We want schools to be educational safe havens for our children. At the same time, public policies designed to make schools safer may carry unintended consequences. Legislation making teachers liable for policing “improper sexual conduct” is winding its way through the Alabama Legislature, and it shouldn’t become law without serious vetting by legislators.
Senator Clyde Chambliss (R-Autauga County) introduced SB26 responding to a constituent family’s preference that juvenile sexual offenders (JSOs) not be “mainstreamed” in Alabama’s public schools. At the beginning of this school year, the family’s son spotted the JSO who had abused his sister attending Autauga County high school.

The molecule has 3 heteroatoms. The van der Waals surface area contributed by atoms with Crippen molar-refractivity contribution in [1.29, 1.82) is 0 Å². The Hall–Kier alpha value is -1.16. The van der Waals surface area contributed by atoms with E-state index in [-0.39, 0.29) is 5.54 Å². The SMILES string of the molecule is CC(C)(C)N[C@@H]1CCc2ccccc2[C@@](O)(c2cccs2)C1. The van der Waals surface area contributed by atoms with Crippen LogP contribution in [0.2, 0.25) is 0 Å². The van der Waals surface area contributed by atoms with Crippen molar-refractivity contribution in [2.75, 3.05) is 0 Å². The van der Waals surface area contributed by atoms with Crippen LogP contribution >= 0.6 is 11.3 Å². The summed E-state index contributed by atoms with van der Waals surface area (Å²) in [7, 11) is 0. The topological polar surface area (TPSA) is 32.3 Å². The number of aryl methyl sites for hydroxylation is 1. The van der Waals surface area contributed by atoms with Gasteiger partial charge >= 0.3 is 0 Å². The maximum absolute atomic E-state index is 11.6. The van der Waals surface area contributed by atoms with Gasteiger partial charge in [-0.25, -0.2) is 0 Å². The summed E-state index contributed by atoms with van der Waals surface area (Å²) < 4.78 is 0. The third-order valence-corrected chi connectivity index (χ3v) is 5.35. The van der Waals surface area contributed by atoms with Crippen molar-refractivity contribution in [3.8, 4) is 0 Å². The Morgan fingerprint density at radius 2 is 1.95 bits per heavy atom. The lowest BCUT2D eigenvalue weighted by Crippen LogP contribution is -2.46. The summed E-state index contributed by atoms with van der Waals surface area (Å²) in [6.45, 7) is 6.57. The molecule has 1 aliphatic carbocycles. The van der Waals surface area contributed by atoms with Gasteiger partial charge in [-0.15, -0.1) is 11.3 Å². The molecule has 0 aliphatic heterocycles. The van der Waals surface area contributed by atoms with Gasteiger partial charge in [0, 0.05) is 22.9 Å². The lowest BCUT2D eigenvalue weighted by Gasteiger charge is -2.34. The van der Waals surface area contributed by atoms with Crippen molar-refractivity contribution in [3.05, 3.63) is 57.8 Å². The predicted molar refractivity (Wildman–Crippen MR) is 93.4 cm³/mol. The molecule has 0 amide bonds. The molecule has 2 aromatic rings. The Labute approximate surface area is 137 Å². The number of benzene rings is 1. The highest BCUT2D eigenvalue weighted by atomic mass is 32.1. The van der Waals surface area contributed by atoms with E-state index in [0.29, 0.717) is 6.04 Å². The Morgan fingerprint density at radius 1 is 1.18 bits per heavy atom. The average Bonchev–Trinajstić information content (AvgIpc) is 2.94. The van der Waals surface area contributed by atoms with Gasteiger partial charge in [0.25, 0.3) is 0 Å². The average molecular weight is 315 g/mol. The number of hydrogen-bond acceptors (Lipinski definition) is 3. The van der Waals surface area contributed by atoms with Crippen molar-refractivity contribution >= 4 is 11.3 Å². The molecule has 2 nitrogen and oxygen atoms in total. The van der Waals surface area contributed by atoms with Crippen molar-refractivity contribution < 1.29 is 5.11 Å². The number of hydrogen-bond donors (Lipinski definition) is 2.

Cambliss’s legislation kicks moderate and high-risk juvenile sex offenders out of public schools entirely. Those students would move to alternative education programs, homeschooling or virtual schools. Such changes create budgetary and logistical challenges in their own right, but also make redirecting those JSOs away from poor behavioral choices that much harder.
The bigger problem with SB26 is what happens with “low-risk” juveniles who remain in public school classrooms.